Slovenia bears 2.pdf


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EXPANDINGBROWNBEAR POPULATION
OF SLOVENIA* Adamic

OF BEAREMIGRATION
IMPLICATIONS

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neighboringareasof Italy andAustria. Since 1990, only
problembears which repeatedlyattackedcattle or sheep
on open pastureswere shot. Permission to shoot these
animals, about 2-3 annually,is given on a case by case
basis, by the SlovenianMinistryof Agricultureand Forestry.
In 1992 (29-30 June) the Alps-Adria Bear Specialist
Groupmet in Ljubljana.Acute problemsconcerningthe
returnof the brown bear to the Alps were discussed. A
resolution on a common strategy to support the
transfrontierextension of bears, addressed to the governmentsof participatingcountries, was adoptedat this
meeting.

Although cases of bear emigrationfrom southcentral
Slovenia were recordedduringperiods of low bear density in the first half of the 20th century(Erzen 1953, Pirc
1954, Amon 1961, Svigelj 1961), movementof bearsinto
northwesternSlovenia and neighboringareas of Austria
and Italy became more frequent in the mid 1960s
(Anderluh 1972; Bozic 1972; Gaspersic 1973; Adamic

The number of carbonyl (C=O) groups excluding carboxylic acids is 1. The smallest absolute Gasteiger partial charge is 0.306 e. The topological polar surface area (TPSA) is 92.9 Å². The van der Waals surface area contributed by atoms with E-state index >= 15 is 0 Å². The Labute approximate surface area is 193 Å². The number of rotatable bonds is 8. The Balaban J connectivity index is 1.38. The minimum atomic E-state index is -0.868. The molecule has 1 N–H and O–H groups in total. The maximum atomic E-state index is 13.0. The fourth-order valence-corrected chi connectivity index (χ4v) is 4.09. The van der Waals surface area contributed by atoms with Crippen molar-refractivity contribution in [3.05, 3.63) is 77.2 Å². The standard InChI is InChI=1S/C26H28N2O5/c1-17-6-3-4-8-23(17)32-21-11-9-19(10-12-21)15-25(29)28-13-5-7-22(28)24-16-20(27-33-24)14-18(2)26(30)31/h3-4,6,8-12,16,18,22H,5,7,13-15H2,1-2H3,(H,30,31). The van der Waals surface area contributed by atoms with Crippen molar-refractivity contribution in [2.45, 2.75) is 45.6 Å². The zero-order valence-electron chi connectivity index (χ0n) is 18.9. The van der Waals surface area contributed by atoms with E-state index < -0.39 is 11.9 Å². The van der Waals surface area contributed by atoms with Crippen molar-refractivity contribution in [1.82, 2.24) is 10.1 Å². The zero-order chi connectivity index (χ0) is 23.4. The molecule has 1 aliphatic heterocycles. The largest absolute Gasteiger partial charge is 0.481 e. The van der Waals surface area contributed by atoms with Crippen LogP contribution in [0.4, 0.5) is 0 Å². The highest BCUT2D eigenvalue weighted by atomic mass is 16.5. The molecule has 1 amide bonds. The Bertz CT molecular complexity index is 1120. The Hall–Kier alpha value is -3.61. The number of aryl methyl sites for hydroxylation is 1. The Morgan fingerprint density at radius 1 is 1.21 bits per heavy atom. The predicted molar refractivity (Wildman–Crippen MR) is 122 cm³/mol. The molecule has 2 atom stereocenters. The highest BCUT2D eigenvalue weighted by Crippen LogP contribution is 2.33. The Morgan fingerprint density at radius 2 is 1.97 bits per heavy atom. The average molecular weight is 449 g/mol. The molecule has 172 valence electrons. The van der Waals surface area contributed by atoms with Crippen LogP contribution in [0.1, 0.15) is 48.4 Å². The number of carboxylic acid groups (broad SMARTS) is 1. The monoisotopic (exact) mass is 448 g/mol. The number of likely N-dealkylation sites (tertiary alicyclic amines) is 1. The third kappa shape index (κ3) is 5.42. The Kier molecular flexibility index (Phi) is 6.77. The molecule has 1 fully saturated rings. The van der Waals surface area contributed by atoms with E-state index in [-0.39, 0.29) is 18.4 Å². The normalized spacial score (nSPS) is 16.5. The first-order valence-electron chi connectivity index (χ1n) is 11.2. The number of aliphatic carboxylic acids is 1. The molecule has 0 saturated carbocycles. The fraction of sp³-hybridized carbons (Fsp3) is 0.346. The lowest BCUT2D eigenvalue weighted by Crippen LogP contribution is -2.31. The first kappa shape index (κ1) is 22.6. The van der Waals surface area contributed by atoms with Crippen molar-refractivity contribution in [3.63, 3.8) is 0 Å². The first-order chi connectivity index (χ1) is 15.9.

1987, 1990; Perco and Boscagli 1987; Strumbelj1989).
These increasedemigrationsoccurredwith the growthof
the bear population in the core areas of southcentral
Slovenia. According to Servheen (1987), Pulliainen
(1983a,b)andRogers(1987) frequentsightingsof females
with cubs in newly occupied areasis a reliable sign of an
expanding population. Thus, frequent sightings of females with cubs in the outer managementarea suggests
that the brown bear population in Slovenia is progressively expanding(Table1). The firstreliablesigns of denning activityin the outermanagementareawere reported
in 1961 near Podbrdoin Baska Grapa(I. Arman, pers.
commun.).
Following recommendationsfrom the 1986 Trento,
Italy,WorldWildlife Fund Conferenceon brownbear in
the Alps, the HuntersAssociation of Slovenia restricted
the shooting of bears in the outer area in 1987. This
was to supportthe naturalrecolonizationof bears into

PROBLEMSOF FUTUREEMIGRATION
For the brownbear to continueto increasein Slovenia
and to expand into the southeasternAlps of Italy and
Austria,several problemsmust be addressed. Although
damages incurredby bears have been promptly reimbursed,severalcases of bear predationon sheep in 1991
and 1992 in northwesternSlovenia triggeredrising opposition among sheep farmersagainst the protectionof
the brown bear and other large predatorsin the outer
managementarea. Duringthe draftingof futurehunting
legislation this opposition,which could seriously impact

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*ECore management area (593) *Outer management area (45)
Fig.3. Brownbear harvestin Sloveniafrom1977-91. (Totalharvestin parentheses).

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